“Eva!” Speaking of Disney, I have to wonder if the person who repeatedly called out this name one day along the beach realized the scene they were re-creating (click the link and jump to 1:07 to hear what I mean). I’m sure whoever it was, was looking for a daughter or wife – but their voice sounded remarkably like Wall-E!

“I just saw a bikini top!” Now, here’s where you have to realize not everything you hear means what you think it means. At a place like the beach, one is bound to see bikini tops. When one is married, it’s probably not a good idea to mention said bikini tops. In this case, I was telling my wife about some of the images our son and I had seen in the clouds – and I did, in fact, see a pair of triangle-shaped clouds connected in such a way that they looked exactly like a bikini top, complete with straps. Clouds or not, however, blurting out this particular phrase to one’s wife is not something I’d suggest anyone do.

140
They love each other, for now.

“I want cweam. I want CWEAM!!!” On a short trek into downtown York (15 minutes walking distance), our Royal Highness Her Majesty overheard her mother and I talking about our plans: we’d stop by the park, then they could play at the little beach area, and maybe we’d get some ice cream before heading home for dinner. As soon as she heard the words “ice cream,” she announced her opinion of our plans in her sweetest yet LOUDEST voice possible.

“Is it dead?” This was the question a woman asked me after I waded into the shallow water to examine something floating like a log in the waves. It was dark brown with white blotches and at first I thought it might be a dog, until I realized it was a dead baby seal. Several people had seen it from the shore, but apparently no one had felt compelled to investigate until I came along. My reply to her question? “Well, it’s missing the upper third of its body, so I’m thinking that would be a “yes.” Don’t mess with sharks, folks.

“Curious George isn’t a monkey.” My son said this so matter-of-factly, I couldn’t help but be proud of him. We were at York’s Wild Kingdom, a zoo located right in downtown York, and were visiting some of the monkey cages when he told me his revelation. Monkeys, you see, have tails; apes do not. He and I both learned this fact courtesy of the folks at VeggieTales, and thanks to Bob & Larry, we’ll never forget it:
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“I want duck! I want duck! I want duck!” Once again, our daughter exhorting us to help her attain her goals. In this case, it was a seagull she saw along the shore – but telling her it was not a duck did not seem to matter. As far as she was concerned, it was a duck, and she wanted it.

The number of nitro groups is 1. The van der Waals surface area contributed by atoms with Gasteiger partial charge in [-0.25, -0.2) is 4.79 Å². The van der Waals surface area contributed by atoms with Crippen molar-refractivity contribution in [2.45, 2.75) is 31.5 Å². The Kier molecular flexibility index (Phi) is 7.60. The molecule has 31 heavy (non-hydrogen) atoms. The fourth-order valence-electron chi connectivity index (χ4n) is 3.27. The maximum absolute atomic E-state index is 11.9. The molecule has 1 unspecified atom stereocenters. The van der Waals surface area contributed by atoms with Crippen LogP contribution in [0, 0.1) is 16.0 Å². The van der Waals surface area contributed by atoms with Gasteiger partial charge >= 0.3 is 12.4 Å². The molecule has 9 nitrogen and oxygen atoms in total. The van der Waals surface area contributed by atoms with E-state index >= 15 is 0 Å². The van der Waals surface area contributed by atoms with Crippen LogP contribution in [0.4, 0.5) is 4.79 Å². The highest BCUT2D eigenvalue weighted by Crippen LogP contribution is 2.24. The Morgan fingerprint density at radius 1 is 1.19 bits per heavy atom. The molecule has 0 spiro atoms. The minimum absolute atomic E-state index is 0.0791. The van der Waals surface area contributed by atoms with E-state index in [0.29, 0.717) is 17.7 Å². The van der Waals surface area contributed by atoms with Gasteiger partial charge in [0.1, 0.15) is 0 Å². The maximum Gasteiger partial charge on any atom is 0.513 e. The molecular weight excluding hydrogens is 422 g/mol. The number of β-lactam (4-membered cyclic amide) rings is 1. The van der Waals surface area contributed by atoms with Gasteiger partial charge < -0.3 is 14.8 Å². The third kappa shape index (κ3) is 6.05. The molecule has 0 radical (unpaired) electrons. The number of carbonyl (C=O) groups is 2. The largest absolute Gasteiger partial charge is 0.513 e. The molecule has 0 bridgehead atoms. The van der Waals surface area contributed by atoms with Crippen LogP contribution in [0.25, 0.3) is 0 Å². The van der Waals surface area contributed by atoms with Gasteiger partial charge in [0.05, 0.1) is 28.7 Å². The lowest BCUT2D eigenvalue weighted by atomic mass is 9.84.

“Is it 6:00 yet?” I can’t recall if it was me or my wife who said this, because we had been living at the cabin for four days already and had yet to get a good night’s sleep – not because of the accommodations, but because the 5-year-old would be in our room, jumping on us, every morning at 6am. On second thought, that’s not entirely true; one morning, it was almost 5:30. Oy…

“That was pretty awesome!” As we were walking along the main road that leads from our cabin to York Center, our son held up a wet, slimy little stone to a woman passing by. It surprised all of us – her, probably most of all – but we quickly learned what it was: his very first baby tooth! We had known his two front bottom teeth were loose, but didn’t realize how loose. We told him we were very proud of him for wiggling it around long enough to pop it out – and that must have given him the impetus to pop the other one out an hour and a half later! That evening at dinner, he sprung this quote on us…and we had to agree. It was pretty awesome.

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Did you like this post? Find something interesting elsewhere in this blog? I really won’t mind at all if you feel compelled to share it with your friends and followers!
SCVBWI_Member-badge (5 years)To keep abreast of all my posts, please consider subscribing via the links up there on the right!  (I usually only post twice a week – on Tues. and Fri. – so you won’t be inundated with emails every day)
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Also feel free to visit my voiceover website HERE, and you can also follow me via Twitter FacebookPinterest, and SoundCloud!

Poetry Friday: “On Her 17th Birthday”

poetryfridaybutton-fulllA little poem I wrote last night for a very, very special lady.
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On Her 17th Birthday

Her youth was spent aloof and free,
the queen of her own destiny.
Now frail and thin, she barely hears –
hasn’t caught a mouse in years.

– © 2015, Matt Forrest Esenwine, all rights reserved

Jama Rattigan is hosting Poetry Friday today, and you know what that means:  snacks! Well, of course, plenty of poetry links, too – but you can always count on snacks when Jama is blogging, and today she has Blueberry Crumb Bars…so head on over before they’re all gone!

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SCVBWI_Member-badge (5 years)Did you like this post? Find something interesting elsewhere in this blog? I really won’t mind at all if you feel compelled to share it with your friends and followers!
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To keep abreast of all my posts, please consider subscribing via the links up there on the right!  (I usually only post twice a week – on Tues. and Fri. – so you won’t be inundated with emails every day)
Also feel free to visit my voiceover website HERE, and you can also follow me via Twitter FacebookPinterest, and SoundCloud!